Beyond books
Park, garden, art just some of the things to check out at Pine River Library

Beyond books

Pine River Library Director Shelley Walchak stands in front of "Sky Diving," a painting by local artist Krista Harris. The work is part of the library's Fall Community Art Show./ Photo by Jennaye Derge

Stew Mosberg - 11/02/2017

Considering that Bayfield’s Pine River Library has more books than there are people in town, its accomplishments are a remarkable thing. In 2014, the library won the “Best Small Library in America” award, which honors libraries that demonstrate out-standing service to populations of 25,000 or less. In addition to notoriety, the award also came with a $24,880 gift from the Bill and Melinda Gates Foundation, the bulk of which was used to establish a community garden.

The compact library provides a backdrop for learning that often finds as many as 100 students searching the stacks, studying at tables or perusing the internet on any given day. Older town folk are no strangers to the facility either, and the friendly, knowledgeable staff often knows patrons by name.

The latest example of the library’s community outreach philosophy is a soon-to-be-unveiled park adjacent to the building. According to Library Director Shelley Walchak, the idea for the park grew out of a need to offer kids a healthy outlet. “The Library has massive amounts of children after school, between 40 to 100 on a regular day,” she said. “As the staff and I tried to come up with solutions to keep these kids occupied and out of trouble, we realized that they really need an outdoor space to run around and be loud and just be kids.”

The final product includes a playground for K-5 kids, a separate playground for older kids, an environmental classroom with a shade structure, a combined basketball and pickleball court with a four-square 

play area, and a large playing field and perimeter walk, she said.

Funding and building the park was a collaborative effort, Walchak said. In 2015, she began talks with Bayfield Town Manager Chris Lamay, who suggested the library go after funding from The Colorado Department of Local Affairs (aka DOLA), which it did successfully. In addition, grants were also obtained from Great Outdoors Colorado and the Colorado Health Foundation. Remaining costs came from the Town of Bayfield, the library’s budget, and the nonprofit Friends of the Library. “It’s been a great partnership with the town,” remarked Walchak.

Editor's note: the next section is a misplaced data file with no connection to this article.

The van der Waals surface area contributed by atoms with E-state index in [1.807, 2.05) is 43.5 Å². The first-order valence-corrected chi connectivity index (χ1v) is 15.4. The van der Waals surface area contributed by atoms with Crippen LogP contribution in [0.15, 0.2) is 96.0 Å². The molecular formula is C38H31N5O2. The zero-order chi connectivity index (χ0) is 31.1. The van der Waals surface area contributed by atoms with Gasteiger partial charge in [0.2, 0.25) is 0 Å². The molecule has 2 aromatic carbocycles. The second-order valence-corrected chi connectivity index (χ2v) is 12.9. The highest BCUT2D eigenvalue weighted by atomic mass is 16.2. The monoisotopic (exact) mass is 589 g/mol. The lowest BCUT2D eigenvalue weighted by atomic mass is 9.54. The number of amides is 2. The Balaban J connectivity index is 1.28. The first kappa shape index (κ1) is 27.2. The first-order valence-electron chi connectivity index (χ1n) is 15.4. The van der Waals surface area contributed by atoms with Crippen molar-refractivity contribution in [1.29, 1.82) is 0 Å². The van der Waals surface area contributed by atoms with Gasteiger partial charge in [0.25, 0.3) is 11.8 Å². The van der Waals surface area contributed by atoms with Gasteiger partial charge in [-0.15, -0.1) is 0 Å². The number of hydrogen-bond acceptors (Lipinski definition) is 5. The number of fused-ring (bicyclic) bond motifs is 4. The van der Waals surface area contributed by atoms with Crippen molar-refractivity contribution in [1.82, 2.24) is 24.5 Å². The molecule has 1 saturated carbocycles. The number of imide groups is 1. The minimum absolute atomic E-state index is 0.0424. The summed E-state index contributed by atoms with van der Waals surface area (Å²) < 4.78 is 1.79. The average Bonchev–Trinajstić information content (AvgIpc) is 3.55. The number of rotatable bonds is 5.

The park was designed by Ground Works Studios, of Albuquerque; with engineering by Russell Planning and Engineering, of Durango; and construction by Winters Construction, of Farmington.

As for the library’s community garden, that initial concept was conceived in 2009 and the plot was completed in 2013 with funding from the Friends of the Library. It was designed by Katie Feeney and Walker Christensen, of DHM, in Durango. The Garden Club is active and vital to the ongoing success of the garden, with members managing its 24 raised beds.

In addition to vegetables, the library has also been growing visual arts inside, with a number of community exhibits. On Thurs., Nov. 9, the library will host a reception for its latest show, the Fall Community Art Show. The exhibit features the works of 20 artists in a range of sizes, mediums and materials. One piece was even entered by a

middle-school student, but viewers will be hard pressed to identify which one it is. Although the skill of the participants varies from amateur to professional, it is a fun show to see. Unfortunately, the library is not set up as a gallery and the high walls and lighting are not optimal for viewing. Perhaps in the warmer weather an outdoor show in the new park could remedy the situation.

One exhibitor, Anita Rancatti, has considered herself an artist since high school, although not full time, until that is, she recently retired to Bayfield. She has already exhibited regionally, including at the Durango Arts Center, and as far away as Edmonds, Wash. Rancatti said showing at the library has been a unique opportunity. “The library as a venue has lots of traffic which is half the battle for any exhibit,” she said, adding that the library even provided flyers to the artists to hand out.

Another of the artists being showcased among the books is life-long painter Carol Meckling, who was included in the DAC’s recent “Reverie” exhibit, featuring artists-in-residence at Willowtail Springs outside of Mancos. In addition, she is represented in Pagosa Springs at Two Old Crows Gallery and has work on view locally at the Smiley Building and will soon be represented at Studio &. “I enjoy supporting libraries (and) Pine River Library is a beautiful space and important part of the community,” she said.

Another among the 20 artists in the show is Annette LeMaire, who migrated to La Plata County from Pennsylvania two years ago. In 2006, she had the chance to rekindle a passion for art and began to seriously pursue it. “Painting (in the Southwest) challenges me to grow and to expand my palette,” she explained, “And that has definitely brought a new energy to both me and, I hope, my work.”

Given the opportunity to be part of the show, LeMaire said she views it as a way to share the joy that painting inspires in her. “Hopefully, it will infect others with that same energy and inspiration,” she said.

In all, the Bayfield Pine River Library is a model of community outreach and participation, so even if you are just checking out a book, be sure to take some time and check out the exhibit, garden and new park as well.


Beyond books

Bayfield Parks Manager Burnie Gurule, left, and Parks and Recreation Director Becky Eisenbraun, right, rake mulch in the library's new park./Photo by Jennaye Derge

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